> solve(f(theta)=0,theta);

Wow, what is that?!?! We know from the graph that there should be three answers and solve wasn't a great option so try fsolve again.
> fsolve(f(theta)=0,theta);

Where are the other two answers!? This is actually how fsolve usually works. It shoots for one answer and only gives that one. But you can tell fsolve where to look by getting an idea from the graph and typing that domain into the fsolve command.
> a:=fsolve(f(theta)=0,theta=-5..-1);
> b:=fsolve(f(theta)=0,theta=-1..1);
> c:=fsolve(f(theta)=0,theta=1..5);

To find the values just plug in the names of the values.
> f(a);
> f(b);
> f(c);

(Of course the y-values are zero!)

## Rectangular Approximations

Integration, the second major theme of calculus, deals with areas, volumes, masses, and averages such as centers of mass and gyration. In lecture you have learned that the area under a curve between two points and can be found as a limit of a sum of areas of rectangles which approximate the area under the curve of interest. Not all area finding'' problems can be solved using analytical techniques. The Riemann sum definition of area under a curve gives rise to several numerical methods which can approximate the area of interest with great accuracy.

Suppose is a non-negative, continuous function defined on some interval . Then by the area under the curve between and we mean the area of the region bounded above by the graph of , below by the -axis, on the left by the vertical line , and on the right by the vertical line . All of the numerical methods in this lab depend on subdividing the interval into subintervals of uniform length.

In these simple rectangular approximation methods, the area above each subinterval is approximated by the area of a rectangle, with the height of the rectangle being chosen according to some rule. In particular, we will consider the left, right and midpoint rules.

The Maple student package has commands for visualizing these three rectangular area approximations. To use them, you first must load the package via the with command. Then try the three commands given below to help you understand the differences between the three different rectangular approximations. Note that the different rules choose rectangles which in each case will either underestimate or overestimate the area.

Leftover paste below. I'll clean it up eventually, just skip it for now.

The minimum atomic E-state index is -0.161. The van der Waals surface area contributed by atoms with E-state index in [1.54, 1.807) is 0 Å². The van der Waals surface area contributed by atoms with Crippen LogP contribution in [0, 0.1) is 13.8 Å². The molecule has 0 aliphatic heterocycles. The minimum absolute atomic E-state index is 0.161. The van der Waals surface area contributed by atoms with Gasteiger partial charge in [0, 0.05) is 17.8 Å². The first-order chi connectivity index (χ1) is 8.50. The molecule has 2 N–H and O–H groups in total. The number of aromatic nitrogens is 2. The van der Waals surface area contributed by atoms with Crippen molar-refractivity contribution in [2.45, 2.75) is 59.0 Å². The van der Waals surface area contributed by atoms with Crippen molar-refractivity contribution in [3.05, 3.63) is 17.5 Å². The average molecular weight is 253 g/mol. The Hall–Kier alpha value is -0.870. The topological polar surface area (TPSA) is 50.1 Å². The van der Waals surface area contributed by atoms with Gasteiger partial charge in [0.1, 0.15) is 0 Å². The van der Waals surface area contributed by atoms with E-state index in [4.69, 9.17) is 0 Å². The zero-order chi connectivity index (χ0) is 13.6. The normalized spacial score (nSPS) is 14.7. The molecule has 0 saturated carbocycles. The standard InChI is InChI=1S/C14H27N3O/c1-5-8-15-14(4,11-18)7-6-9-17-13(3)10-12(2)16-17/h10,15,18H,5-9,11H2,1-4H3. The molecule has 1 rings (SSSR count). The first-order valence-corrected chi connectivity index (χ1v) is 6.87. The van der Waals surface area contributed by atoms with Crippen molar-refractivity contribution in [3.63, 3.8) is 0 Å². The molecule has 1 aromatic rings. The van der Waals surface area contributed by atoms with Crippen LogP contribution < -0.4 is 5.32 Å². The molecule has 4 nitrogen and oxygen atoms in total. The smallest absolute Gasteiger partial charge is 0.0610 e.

> with(student):
> rightbox(x^2,x=0..4,8);
> leftbox(x^2,x=0..4,8);
> middlebox(x^2,x=0..4,8);

To commands below show how to approximate the area under the curve using the left-endpoint rule in Maple
> f:=x->x^2;
> h:=(4-0)/8;
> h*(f(0)+f(0.5)+f(1)+f(1.5)+f(2)+f(2.5)+f(3)+f(3.5))


## Exercises

1. Given the expression ,
A)
Plot the expression and in text state how many roots it has. That is, how many times the it crosses the x-axis.(Experiment with domain values until you find values that show the crossing points clearly.)
B)
Compare outputs from the Maple solve and fsolve command to find the values of where it crosses the x-axis. State the real roots in text.
C)
Use the Maple eval command to verify at least one of the roots to show it is zero.
2. Given the functions and
A)
Plot the functions. Again experiment with domain values until the intersection points are clear. Then state in text how many intersection points you see.
B)
Compare outputs from the Maple solve and fsolve command to find all values where the two functions intersect. Label the values with a variable in front of the solve or fsolve command.
C)
Find all corresponding values and state the intersection points in text.(When writing your text sentence use 3 significant figures for the answer. Be sure to round properly!)
3. Plot and calculate the approximate area under over the interval using right-endpoint and midpoint rules with 6 rectangles.